Tigue looks at the notary with a dubious surmise, then at Flomm with a smile, says “Sure,” and gets back to work playing tonsil hockey with the man she believes could give her an engagement ring big enough to choke the garbage disposal in her tiny one-bedroom apartment.

“Great,” Webberau says.  “Do you have a driver’s license on you?” he asks Tigue, and she uncouples her tongue from Flomm’s mouth long enough to fish in her tiny Kate Spade handbag, find her wallet and hand it to Webberau, who examines her license to make sure it is valid, then writes the number down on his Holiday Party Consent form.

“Here you go,” he says as he slips the ID back into Tigue’s purse.  “Now all I need is for you to sign right here . . . and here . . . and here.”

Tigue displays more than a little irritation as Flomm edges his hand up her dress and advances on the hills of her décolletage.

“Unh-uh-uh,” Webberau says, shaking a scolding finger from side to side.  “Let’s get these forms filled out first.”

“Oh, baby,” Flomm moans, showing the effects of a gin-and-tonic, two beers and a glass of red wine.  “I want you so bad.”

“Bad-ly,” Webberau says as Tigue finishes the paperwork.  He stuffs it in a plastic-covered portfolio that bears the Modern Moosehead logo and motto (“Always never there when you need us”).  “Okay, you two are good to go!” he says with a smile that soon disappears when he hears the strains of Kool & The Gang’s “Celebration” coming from the dance floor.  “Crap,” he says knowingly from past experience, “all hell’s about to break loose.”

“Let’s go,” Flomm says to the woman who has enabled him to forget the depressing aspects of his life, such as a wife and children.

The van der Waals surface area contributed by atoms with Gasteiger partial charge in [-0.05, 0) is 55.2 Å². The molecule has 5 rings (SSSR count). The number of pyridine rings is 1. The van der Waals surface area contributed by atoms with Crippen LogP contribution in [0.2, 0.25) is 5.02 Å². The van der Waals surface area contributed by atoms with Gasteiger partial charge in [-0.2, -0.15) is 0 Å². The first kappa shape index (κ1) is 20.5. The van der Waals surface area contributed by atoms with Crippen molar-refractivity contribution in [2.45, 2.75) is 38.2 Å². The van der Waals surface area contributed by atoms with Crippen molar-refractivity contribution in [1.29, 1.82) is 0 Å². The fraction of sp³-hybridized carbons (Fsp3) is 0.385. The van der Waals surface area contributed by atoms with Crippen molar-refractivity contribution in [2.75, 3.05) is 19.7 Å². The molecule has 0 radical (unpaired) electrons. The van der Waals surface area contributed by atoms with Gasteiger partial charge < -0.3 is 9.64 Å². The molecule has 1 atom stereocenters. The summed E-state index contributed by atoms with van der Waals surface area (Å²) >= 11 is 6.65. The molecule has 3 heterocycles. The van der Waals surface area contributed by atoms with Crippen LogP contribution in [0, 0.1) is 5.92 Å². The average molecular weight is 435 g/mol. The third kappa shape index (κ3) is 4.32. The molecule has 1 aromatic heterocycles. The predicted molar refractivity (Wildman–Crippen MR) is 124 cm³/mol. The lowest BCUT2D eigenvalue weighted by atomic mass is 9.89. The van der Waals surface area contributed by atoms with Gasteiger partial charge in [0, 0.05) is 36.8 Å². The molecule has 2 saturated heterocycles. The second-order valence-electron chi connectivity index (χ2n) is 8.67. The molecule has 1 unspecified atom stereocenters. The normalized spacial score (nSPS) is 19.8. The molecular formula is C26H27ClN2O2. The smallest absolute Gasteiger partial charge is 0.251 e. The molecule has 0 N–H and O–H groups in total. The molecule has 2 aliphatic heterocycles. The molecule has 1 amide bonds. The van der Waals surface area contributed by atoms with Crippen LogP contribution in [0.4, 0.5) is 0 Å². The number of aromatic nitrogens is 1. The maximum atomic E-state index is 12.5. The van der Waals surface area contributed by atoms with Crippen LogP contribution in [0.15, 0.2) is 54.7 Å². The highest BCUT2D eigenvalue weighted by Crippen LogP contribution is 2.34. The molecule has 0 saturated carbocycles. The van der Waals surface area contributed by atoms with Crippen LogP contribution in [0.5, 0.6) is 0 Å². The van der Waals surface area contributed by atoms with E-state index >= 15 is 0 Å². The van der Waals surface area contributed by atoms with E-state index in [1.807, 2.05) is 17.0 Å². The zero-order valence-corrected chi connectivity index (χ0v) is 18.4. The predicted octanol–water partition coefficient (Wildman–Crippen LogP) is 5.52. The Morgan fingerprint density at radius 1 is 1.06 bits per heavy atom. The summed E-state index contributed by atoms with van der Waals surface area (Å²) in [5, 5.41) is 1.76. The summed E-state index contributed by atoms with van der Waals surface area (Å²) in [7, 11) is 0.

“Shh,” Tigue says, putting a finger to her lips.  “We don’t want Mr. Nerd to hear.”

The two make their way stealthily towards the exit but freeze in their tracks when they hear Webberau’s voice calling out to them.

“Hey you two!” he shouts.

“Damn,” Flomm says, as the two turn with excrement-eating grins to face their employer’s Enforcer of Comportment.

“I’m sorry,” Tigue says with an incandescent smile that could light up a salad crisper.  “I thought we were through.”

“No way,” Webberau says, as he hurries up to confront them.

“Look pal,” Flomm says, taking out his wallet and extending a $20 bill to the notary.  “Can’t you cut us a little slack?”

Webberau looks down at the bill, then back up at Flomm.

“Sure,” he says.  “It’s only $6, $2 notary fee for three signatures, so I owe you $14.  And here are your copies.”

Study Says Immoderate Wine Drinkers Feel Less Pain

BOSTON, Mass.  An article in the New England Journal of Medicine released today indicates that people who drink from 8 to 16 glasses of wine per day, particularly red wine, feel less pain and have fewer worries than teetotallers and social drinkers.

New England Journal of Medicine “End of Summer Party” edition.